Workers should look forward to a four-day working week in the next 100 years because of advances in science and technology.
This will come about if bosses “share the wealth of new technology”, according to Frances O’Grady, the head of the TUC union federation.
With the spectacular wealth of global capitalism, workers could easily reduce their working hours with no loss of pay.
But O’Grady’s argument rests on a sort of technological determinism that sees advances in technology naturally leading to social progress.
Whenever automation is introduced the question is, will it benefit bosses or workers?
From its beginnings, capitalism has been marked by battles over working hours.
Mainstream economists say capitalism is based on “free and fair exchange” between capitalists and workers.
Going to work is seen as a business transaction between two equal parties, where bosses buy labour for a “fair” price. But the revolutionary Karl Marx argued that this exchange hides exploitation.
For Marx, exploitation wasn’t a moral term used to describe mistreatment of workers. His labour theory of value explained how bosses get their hands on profits.
Capitalism is based on commodity production. Goods and services are bought and sold on the market.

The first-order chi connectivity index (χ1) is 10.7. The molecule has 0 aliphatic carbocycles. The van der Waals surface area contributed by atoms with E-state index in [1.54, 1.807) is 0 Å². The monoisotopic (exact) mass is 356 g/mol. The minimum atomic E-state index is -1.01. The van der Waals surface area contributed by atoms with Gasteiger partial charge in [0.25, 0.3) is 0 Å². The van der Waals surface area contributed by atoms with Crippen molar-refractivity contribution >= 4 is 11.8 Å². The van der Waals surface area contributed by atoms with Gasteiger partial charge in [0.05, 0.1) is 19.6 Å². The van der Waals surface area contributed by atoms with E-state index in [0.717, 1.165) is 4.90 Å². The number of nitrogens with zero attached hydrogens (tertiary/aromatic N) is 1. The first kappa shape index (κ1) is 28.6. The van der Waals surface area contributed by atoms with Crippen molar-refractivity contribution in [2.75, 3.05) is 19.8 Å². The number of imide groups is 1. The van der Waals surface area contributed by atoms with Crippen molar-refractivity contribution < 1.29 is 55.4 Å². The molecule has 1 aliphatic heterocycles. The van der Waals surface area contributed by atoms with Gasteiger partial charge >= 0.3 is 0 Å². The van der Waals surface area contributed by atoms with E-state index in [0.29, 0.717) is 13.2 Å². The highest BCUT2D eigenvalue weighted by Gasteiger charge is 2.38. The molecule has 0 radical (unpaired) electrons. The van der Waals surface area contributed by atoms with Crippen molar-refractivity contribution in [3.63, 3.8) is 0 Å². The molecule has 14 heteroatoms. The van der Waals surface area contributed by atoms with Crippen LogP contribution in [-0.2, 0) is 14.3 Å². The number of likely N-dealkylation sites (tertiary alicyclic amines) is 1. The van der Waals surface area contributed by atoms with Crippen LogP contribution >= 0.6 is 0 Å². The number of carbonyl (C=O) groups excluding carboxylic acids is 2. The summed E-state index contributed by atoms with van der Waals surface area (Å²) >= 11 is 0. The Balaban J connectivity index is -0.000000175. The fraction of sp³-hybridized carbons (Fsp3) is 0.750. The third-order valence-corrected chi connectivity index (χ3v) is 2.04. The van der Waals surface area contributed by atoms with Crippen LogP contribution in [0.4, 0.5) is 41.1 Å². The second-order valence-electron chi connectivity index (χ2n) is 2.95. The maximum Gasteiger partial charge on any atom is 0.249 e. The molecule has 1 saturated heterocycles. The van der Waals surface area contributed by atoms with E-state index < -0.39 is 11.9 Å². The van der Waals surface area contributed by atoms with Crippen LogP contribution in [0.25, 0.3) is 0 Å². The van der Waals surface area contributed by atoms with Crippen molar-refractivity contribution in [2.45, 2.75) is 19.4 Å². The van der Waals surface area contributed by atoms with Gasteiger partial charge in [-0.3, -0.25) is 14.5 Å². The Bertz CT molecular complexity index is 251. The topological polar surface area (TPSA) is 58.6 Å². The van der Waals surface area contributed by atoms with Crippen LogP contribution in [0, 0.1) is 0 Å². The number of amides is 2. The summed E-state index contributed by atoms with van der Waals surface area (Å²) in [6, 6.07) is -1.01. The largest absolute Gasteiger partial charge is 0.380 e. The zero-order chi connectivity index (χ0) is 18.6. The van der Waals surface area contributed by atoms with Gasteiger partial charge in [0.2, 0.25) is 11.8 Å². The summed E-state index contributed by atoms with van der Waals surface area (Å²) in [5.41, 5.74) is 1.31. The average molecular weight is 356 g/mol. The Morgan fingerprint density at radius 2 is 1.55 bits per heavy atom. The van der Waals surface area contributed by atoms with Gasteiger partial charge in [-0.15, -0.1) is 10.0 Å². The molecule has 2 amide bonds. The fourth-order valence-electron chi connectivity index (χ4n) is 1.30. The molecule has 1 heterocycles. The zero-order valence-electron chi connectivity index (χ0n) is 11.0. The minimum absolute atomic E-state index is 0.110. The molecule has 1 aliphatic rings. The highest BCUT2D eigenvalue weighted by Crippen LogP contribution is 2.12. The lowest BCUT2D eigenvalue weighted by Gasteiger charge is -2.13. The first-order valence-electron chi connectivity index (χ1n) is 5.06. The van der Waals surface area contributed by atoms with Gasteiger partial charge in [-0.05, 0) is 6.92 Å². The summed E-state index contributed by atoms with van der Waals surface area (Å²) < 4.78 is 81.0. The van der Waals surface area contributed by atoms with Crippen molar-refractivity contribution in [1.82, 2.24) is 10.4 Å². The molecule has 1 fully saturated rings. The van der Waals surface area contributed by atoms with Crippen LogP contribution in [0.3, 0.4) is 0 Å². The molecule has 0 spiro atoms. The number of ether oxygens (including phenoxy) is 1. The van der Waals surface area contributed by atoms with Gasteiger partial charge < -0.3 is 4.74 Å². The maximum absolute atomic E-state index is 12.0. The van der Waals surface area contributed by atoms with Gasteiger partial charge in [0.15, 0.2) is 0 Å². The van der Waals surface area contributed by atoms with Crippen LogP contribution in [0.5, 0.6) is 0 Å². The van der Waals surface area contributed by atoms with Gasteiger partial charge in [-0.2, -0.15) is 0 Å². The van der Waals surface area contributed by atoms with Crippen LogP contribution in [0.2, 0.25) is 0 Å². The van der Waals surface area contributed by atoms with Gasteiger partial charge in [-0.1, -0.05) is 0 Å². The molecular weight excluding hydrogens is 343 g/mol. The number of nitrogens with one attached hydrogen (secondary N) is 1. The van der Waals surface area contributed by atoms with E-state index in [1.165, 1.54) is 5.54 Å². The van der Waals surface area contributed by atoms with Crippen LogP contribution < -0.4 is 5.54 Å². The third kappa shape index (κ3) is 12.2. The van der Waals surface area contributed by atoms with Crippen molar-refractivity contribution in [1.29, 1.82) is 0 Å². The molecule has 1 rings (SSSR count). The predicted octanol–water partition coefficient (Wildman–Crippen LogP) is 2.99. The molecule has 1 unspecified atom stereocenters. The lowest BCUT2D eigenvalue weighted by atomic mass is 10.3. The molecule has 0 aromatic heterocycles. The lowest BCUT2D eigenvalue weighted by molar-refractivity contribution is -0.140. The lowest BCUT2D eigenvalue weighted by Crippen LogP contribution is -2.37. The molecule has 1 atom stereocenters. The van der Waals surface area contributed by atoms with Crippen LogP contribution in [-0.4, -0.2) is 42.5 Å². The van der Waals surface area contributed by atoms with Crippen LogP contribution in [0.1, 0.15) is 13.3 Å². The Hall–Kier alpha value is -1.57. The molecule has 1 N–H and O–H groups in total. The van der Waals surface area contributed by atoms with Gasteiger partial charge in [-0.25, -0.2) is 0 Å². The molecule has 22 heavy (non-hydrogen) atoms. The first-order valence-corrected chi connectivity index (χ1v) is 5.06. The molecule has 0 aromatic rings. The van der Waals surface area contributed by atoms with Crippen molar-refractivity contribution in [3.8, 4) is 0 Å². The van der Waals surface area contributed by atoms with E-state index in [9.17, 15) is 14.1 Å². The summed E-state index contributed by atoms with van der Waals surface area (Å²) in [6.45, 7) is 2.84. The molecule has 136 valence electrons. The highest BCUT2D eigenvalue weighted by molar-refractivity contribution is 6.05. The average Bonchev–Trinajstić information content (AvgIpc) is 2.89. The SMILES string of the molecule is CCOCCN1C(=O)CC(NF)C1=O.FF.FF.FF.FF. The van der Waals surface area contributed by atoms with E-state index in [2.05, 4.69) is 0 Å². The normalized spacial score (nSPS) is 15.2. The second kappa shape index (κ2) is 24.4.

The exchange value of these commodities is determined by the amount of what Marx called “socially necessary labour time” needed to produce them.
This is the amount of time it takes to produce a commodity using the “average degree of skills and intensity”.
But workers’ “labour power”—their ability to work—is also turned into a commodity.
They sell it for a wage, but create more value than they are paid for. After, say, four hours’ work they may have covered the cost of their wages, but they keep working.
Marx called this gap “surplus value” and it lays the basis for capitalists’ profits.
That’s partly why battles over working time have been so central to capitalism.
By making workers work longer, bosses can ramp up the rate of exploitation to try and grab more surplus value.
Marx argued that working hours are determined by two components. One is a physical limit—bosses can’t work us all around the clock without killing us.
But the other is what Marx called the “moral-historical” component that’s determined by workers’ struggles.
Battles over the working day haven’t always been for shorter hours.
After the global slump hit JCB bosses didn’t want to lay off workers and pay to train new ones down the line. So they tried to claw back profits by cutting hours and pay.
There’s another division in capitalism between bosses themselves.
Firms look for more efficient production methods to try and get ahead of their competitors. They invest more in new technology and shed the number of workers they employ.
As only labour power—not machines—produces new value there are limits to automation. But it can be a threat to workers if technology can displace them in some industries.
What matters is who controls the technology and in whose interests it’s used.
Workers could enjoy shorter hours and better pay, but bosses won’t allow us to use advances in production to have a better life.
That requires a socialist economy based on meeting human need, not on maximising profits for those at the top.